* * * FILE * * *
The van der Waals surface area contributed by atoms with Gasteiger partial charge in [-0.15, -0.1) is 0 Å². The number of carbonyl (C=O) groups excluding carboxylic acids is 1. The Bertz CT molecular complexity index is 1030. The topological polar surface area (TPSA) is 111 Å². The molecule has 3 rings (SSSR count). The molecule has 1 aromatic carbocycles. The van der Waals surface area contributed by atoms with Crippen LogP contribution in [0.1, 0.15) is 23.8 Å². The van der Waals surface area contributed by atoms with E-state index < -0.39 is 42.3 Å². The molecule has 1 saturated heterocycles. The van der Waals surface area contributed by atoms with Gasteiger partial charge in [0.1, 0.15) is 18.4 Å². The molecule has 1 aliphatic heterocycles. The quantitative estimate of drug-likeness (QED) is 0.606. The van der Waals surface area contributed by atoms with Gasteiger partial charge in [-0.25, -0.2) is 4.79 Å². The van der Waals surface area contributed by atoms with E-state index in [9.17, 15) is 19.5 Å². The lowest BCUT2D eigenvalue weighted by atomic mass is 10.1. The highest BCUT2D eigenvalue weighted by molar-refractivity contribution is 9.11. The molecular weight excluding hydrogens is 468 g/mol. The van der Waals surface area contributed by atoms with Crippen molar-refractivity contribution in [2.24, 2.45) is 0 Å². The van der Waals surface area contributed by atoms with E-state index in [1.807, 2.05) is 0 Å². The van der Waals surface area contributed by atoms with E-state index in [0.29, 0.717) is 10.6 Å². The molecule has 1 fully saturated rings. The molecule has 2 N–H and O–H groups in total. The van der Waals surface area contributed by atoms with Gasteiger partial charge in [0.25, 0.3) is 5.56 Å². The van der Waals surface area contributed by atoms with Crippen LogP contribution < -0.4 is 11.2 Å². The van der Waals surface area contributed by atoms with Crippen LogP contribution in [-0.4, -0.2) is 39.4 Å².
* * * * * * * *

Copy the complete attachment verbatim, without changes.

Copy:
The van der Waals surface area contributed by atoms with Gasteiger partial charge in [-0.15, -0.1) is 0 Å². The number of carbonyl (C=O) groups excluding carboxylic acids is 1. The Bertz CT molecular complexity index is 1030. The topological polar surface area (TPSA) is 111 Å². The molecule has 3 rings (SSSR count). The molecule has 1 aromatic carbocycles. The van der Waals surface area contributed by atoms with Crippen LogP contribution in [0.1, 0.15) is 23.8 Å². The van der Waals surface area contributed by atoms with E-state index < -0.39 is 42.3 Å². The molecule has 1 saturated heterocycles. The van der Waals surface area contributed by atoms with Gasteiger partial charge in [0.1, 0.15) is 18.4 Å². The molecule has 1 aliphatic heterocycles. The quantitative estimate of drug-likeness (QED) is 0.606. The van der Waals surface area contributed by atoms with Gasteiger partial charge in [-0.25, -0.2) is 4.79 Å². The van der Waals surface area contributed by atoms with E-state index in [9.17, 15) is 19.5 Å². The lowest BCUT2D eigenvalue weighted by atomic mass is 10.1. The highest BCUT2D eigenvalue weighted by molar-refractivity contribution is 9.11. The molecular weight excluding hydrogens is 468 g/mol. The van der Waals surface area contributed by atoms with Crippen molar-refractivity contribution in [2.24, 2.45) is 0 Å². The van der Waals surface area contributed by atoms with E-state index in [1.807, 2.05) is 0 Å². The van der Waals surface area contributed by atoms with E-state index in [0.29, 0.717) is 10.6 Å². The molecule has 1 fully saturated rings. The molecule has 2 N–H and O–H groups in total. The van der Waals surface area contributed by atoms with Gasteiger partial charge in [0.25, 0.3) is 5.56 Å². The van der Waals surface area contributed by atoms with Crippen LogP contribution < -0.4 is 11.2 Å². The van der Waals surface area contributed by atoms with Crippen LogP contribution in [-0.4, -0.2) is 39.4 Å².